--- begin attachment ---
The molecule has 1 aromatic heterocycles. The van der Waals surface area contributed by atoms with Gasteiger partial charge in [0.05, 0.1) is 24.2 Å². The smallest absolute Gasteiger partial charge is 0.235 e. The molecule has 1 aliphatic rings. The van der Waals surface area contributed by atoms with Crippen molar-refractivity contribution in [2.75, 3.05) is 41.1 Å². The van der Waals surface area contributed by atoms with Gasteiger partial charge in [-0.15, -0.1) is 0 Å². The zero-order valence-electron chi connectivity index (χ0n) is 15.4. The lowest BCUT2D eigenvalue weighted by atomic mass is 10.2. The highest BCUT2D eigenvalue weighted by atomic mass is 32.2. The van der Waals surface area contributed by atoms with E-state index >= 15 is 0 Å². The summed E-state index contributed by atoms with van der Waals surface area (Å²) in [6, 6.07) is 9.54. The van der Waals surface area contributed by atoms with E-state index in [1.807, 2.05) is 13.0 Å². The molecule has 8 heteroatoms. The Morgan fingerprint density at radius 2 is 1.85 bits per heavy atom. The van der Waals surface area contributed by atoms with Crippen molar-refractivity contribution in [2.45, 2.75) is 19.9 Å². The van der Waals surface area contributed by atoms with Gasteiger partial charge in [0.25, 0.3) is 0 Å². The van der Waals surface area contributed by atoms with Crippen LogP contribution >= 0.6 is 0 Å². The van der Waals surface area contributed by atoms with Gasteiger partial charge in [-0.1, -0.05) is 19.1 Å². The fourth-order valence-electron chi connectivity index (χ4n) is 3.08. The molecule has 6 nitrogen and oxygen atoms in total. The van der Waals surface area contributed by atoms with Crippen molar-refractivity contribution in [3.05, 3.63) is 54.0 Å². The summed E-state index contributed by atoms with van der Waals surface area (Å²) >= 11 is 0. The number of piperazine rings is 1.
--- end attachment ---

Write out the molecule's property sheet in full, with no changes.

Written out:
The molecule has 1 aromatic heterocycles. The van der Waals surface area contributed by atoms with Gasteiger partial charge in [0.05, 0.1) is 24.2 Å². The smallest absolute Gasteiger partial charge is 0.235 e. The molecule has 1 aliphatic rings. The van der Waals surface area contributed by atoms with Crippen molar-refractivity contribution in [2.75, 3.05) is 41.1 Å². The van der Waals surface area contributed by atoms with Gasteiger partial charge in [-0.15, -0.1) is 0 Å². The zero-order valence-electron chi connectivity index (χ0n) is 15.4. The lowest BCUT2D eigenvalue weighted by atomic mass is 10.2. The highest BCUT2D eigenvalue weighted by atomic mass is 32.2. The van der Waals surface area contributed by atoms with E-state index >= 15 is 0 Å². The summed E-state index contributed by atoms with van der Waals surface area (Å²) in [6, 6.07) is 9.54. The van der Waals surface area contributed by atoms with E-state index in [1.807, 2.05) is 13.0 Å². The molecule has 8 heteroatoms. The Morgan fingerprint density at radius 2 is 1.85 bits per heavy atom. The van der Waals surface area contributed by atoms with Crippen molar-refractivity contribution in [2.45, 2.75) is 19.9 Å². The van der Waals surface area contributed by atoms with Gasteiger partial charge in [0.25, 0.3) is 0 Å². The van der Waals surface area contributed by atoms with Crippen LogP contribution >= 0.6 is 0 Å². The van der Waals surface area contributed by atoms with Gasteiger partial charge in [-0.1, -0.05) is 19.1 Å². The fourth-order valence-electron chi connectivity index (χ4n) is 3.08. The molecule has 6 nitrogen and oxygen atoms in total. The van der Waals surface area contributed by atoms with Crippen molar-refractivity contribution in [3.05, 3.63) is 54.0 Å². The summed E-state index contributed by atoms with van der Waals surface area (Å²) >= 11 is 0. The number of piperazine rings is 1.